Plant sterol controversy discussed in JAMA
Oliver Weingartner and colleagues have a letter in the current issue of JAMA, responding to the publication of a trial of the “portfolio diet” of cholesterol-lowering foods, including margarine fortified with plant sterols.
To the Editor: In their study on dietary strategies to reduce serum cholesterol levels, Dr Jenkins and colleagues concluded that a dietary portfolio including plant sterols resulted in greater reductions in low-density lipoprotein cholesterol (LDL-C) levels during a 6-month follow-up compared with low-saturated-fat dietary advice. Although a significant LDL-C lowering achieved by a dietary portfolio including plant sterols may be beneficial, we believe the results do not necessarily support a heart health benefit. In Table 3 of the article, the plant sterol–fortified dietary portfolio reduced serum cholesterol levels at the expense of an increase of plasma plant sterol levels (10.7 μmol/L at baseline and 13.3 μmol/L at week 24). (To convert phytosterols to mg/dL, multiply by 0.04.)
Our research group has previously assessed the effect of lipid lowering with ezetimibe or phytosterols in apolipoprotein E (apoE) −/− mice. We found that plasma plant sterol concentrations were strongly correlated with increased atherosclerotic lesion formation (r = 0.50), suggesting that plant sterols may be atherogenic. Based on a rare inherited disease called phytosterolemia, characterized by overabsorption of phytosterols and premature coronary artery disease, and several epidemiological studies that have shown a correlation between increased plant sterol plasma levels and cardiovascular risk, the role of plant sterols in the management of hypercholesterolemia has become controversial. Studies assessing hard cardiovascular end points are needed before conclusions that a diet enriched with plant sterols reduces cardiovascular risk can be drawn. (citations omitted)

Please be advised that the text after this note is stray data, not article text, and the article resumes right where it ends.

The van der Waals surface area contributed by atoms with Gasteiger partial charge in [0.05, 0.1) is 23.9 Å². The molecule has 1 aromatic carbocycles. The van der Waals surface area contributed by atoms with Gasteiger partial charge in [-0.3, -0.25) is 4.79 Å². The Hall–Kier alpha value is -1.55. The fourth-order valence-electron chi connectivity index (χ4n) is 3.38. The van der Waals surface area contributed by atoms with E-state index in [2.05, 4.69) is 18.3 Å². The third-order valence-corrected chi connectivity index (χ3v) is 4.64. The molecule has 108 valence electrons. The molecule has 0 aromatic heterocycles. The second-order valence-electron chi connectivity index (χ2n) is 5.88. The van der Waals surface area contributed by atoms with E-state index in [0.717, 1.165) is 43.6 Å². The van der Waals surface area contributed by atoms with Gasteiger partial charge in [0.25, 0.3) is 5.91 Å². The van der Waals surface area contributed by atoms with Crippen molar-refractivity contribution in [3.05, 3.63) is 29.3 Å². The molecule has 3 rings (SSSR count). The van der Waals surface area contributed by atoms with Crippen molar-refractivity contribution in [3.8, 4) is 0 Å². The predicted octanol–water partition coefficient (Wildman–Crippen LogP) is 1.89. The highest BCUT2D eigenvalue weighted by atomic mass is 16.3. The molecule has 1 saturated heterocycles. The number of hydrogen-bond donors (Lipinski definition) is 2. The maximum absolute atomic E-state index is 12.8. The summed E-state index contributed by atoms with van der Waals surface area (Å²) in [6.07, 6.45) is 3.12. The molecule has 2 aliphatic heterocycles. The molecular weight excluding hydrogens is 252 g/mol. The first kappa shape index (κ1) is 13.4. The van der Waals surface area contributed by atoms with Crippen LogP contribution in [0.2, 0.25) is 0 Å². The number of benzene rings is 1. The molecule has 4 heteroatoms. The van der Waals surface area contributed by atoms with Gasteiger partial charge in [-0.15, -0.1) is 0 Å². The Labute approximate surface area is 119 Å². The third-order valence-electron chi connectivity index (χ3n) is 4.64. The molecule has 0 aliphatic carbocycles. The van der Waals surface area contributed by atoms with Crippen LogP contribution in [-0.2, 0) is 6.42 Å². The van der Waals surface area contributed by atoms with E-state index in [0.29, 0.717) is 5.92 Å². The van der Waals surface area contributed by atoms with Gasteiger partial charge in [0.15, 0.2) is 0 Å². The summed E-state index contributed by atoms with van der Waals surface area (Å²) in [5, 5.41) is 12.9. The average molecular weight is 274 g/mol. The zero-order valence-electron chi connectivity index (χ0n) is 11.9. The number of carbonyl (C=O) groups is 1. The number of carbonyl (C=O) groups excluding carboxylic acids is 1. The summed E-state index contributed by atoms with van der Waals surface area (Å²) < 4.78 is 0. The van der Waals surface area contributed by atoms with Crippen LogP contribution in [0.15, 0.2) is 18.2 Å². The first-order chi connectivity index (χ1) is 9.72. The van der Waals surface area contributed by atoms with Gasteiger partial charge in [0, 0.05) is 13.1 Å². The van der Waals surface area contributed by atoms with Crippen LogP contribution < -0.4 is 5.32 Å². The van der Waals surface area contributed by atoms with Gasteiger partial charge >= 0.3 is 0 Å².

The essential point, as made by many people in recent years (see, e.g., this commentary), is that it is not enough to show that an intervention lowers LDL (or raises HDL, etc.). Before we can be sure that the intervention is beneficial, we need evidence that it lowers the risk of heart attacks and strokes.
In their reply, Vanu Ramprasath and colleagues note that some epidemiological and animal studies have not found risk associated with increased plant sterol levels and the fact that statins may increase absorption of plant sterols. In summary, they state that “based on evidence from both humans and animal models, we believe that plant sterol levels in plasma are not related to increased CHD risk.”
A comment about this summary statement. There really is no controversy about whether high levels of plant sterols cause heart disease: because of the association of premature heart disease with the rare genetic disease sitosterolemia, everyone agrees that they do. The issue is whether more moderate increases in plant sterol levels are harmful.
So the controversy continues.